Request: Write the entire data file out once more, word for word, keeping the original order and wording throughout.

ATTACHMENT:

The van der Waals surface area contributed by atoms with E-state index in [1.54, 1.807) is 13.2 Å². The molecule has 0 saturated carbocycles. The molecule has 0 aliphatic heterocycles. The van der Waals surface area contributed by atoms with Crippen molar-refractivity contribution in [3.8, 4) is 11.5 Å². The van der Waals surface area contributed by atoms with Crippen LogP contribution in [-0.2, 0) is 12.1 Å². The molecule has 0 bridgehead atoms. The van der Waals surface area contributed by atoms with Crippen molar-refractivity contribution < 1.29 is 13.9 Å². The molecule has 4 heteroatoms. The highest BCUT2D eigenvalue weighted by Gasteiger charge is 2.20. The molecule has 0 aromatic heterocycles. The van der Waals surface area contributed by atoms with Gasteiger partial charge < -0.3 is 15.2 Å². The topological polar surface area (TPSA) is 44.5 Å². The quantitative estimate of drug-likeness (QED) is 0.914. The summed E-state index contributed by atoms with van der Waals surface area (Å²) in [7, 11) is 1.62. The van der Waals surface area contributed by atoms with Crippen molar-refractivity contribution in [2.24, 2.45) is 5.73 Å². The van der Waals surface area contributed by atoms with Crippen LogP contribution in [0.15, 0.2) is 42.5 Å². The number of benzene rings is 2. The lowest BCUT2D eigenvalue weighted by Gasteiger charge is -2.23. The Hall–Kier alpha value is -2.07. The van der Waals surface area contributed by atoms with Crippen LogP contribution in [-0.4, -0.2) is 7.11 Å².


The van der Waals surface area contributed by atoms with E-state index in [1.54, 1.807) is 13.2 Å². The molecule has 0 saturated carbocycles. The molecule has 0 aliphatic heterocycles. The van der Waals surface area contributed by atoms with Crippen molar-refractivity contribution in [3.8, 4) is 11.5 Å². The van der Waals surface area contributed by atoms with Crippen LogP contribution in [-0.2, 0) is 12.1 Å². The molecule has 0 bridgehead atoms. The van der Waals surface area contributed by atoms with Crippen molar-refractivity contribution < 1.29 is 13.9 Å². The molecule has 4 heteroatoms. The highest BCUT2D eigenvalue weighted by Gasteiger charge is 2.20. The molecule has 0 aromatic heterocycles. The van der Waals surface area contributed by atoms with Gasteiger partial charge < -0.3 is 15.2 Å². The topological polar surface area (TPSA) is 44.5 Å². The quantitative estimate of drug-likeness (QED) is 0.914. The summed E-state index contributed by atoms with van der Waals surface area (Å²) in [7, 11) is 1.62. The van der Waals surface area contributed by atoms with Crippen molar-refractivity contribution in [2.24, 2.45) is 5.73 Å². The van der Waals surface area contributed by atoms with Crippen LogP contribution in [0.15, 0.2) is 42.5 Å². The number of benzene rings is 2. The lowest BCUT2D eigenvalue weighted by Gasteiger charge is -2.23. The Hall–Kier alpha value is -2.07. The van der Waals surface area contributed by atoms with Crippen LogP contribution in [-0.4, -0.2) is 7.11 Å².